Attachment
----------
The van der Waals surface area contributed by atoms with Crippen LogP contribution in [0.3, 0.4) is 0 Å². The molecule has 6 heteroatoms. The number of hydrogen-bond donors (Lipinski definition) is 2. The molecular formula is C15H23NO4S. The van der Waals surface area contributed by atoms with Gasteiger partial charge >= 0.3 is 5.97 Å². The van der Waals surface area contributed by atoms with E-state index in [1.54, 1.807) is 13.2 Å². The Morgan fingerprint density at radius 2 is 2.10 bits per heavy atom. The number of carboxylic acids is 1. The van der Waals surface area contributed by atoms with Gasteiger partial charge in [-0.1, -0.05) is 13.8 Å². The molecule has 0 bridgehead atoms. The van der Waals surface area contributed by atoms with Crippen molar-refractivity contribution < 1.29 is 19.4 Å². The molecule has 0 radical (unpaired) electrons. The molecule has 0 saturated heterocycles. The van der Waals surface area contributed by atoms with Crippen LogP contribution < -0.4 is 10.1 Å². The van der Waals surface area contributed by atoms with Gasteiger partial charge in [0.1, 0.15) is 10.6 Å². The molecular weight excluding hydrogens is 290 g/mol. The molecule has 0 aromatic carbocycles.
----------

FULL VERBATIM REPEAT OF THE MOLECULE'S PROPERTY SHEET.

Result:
The van der Waals surface area contributed by atoms with Crippen LogP contribution in [0.3, 0.4) is 0 Å². The molecule has 6 heteroatoms. The number of hydrogen-bond donors (Lipinski definition) is 2. The molecular formula is C15H23NO4S. The van der Waals surface area contributed by atoms with Gasteiger partial charge >= 0.3 is 5.97 Å². The van der Waals surface area contributed by atoms with E-state index in [1.54, 1.807) is 13.2 Å². The Morgan fingerprint density at radius 2 is 2.10 bits per heavy atom. The number of carboxylic acids is 1. The van der Waals surface area contributed by atoms with Gasteiger partial charge in [-0.1, -0.05) is 13.8 Å². The molecule has 0 bridgehead atoms. The van der Waals surface area contributed by atoms with Crippen molar-refractivity contribution < 1.29 is 19.4 Å². The molecule has 0 radical (unpaired) electrons. The molecule has 0 saturated heterocycles. The van der Waals surface area contributed by atoms with Crippen LogP contribution < -0.4 is 10.1 Å². The van der Waals surface area contributed by atoms with Gasteiger partial charge in [0.1, 0.15) is 10.6 Å². The molecular weight excluding hydrogens is 290 g/mol. The molecule has 0 aromatic carbocycles.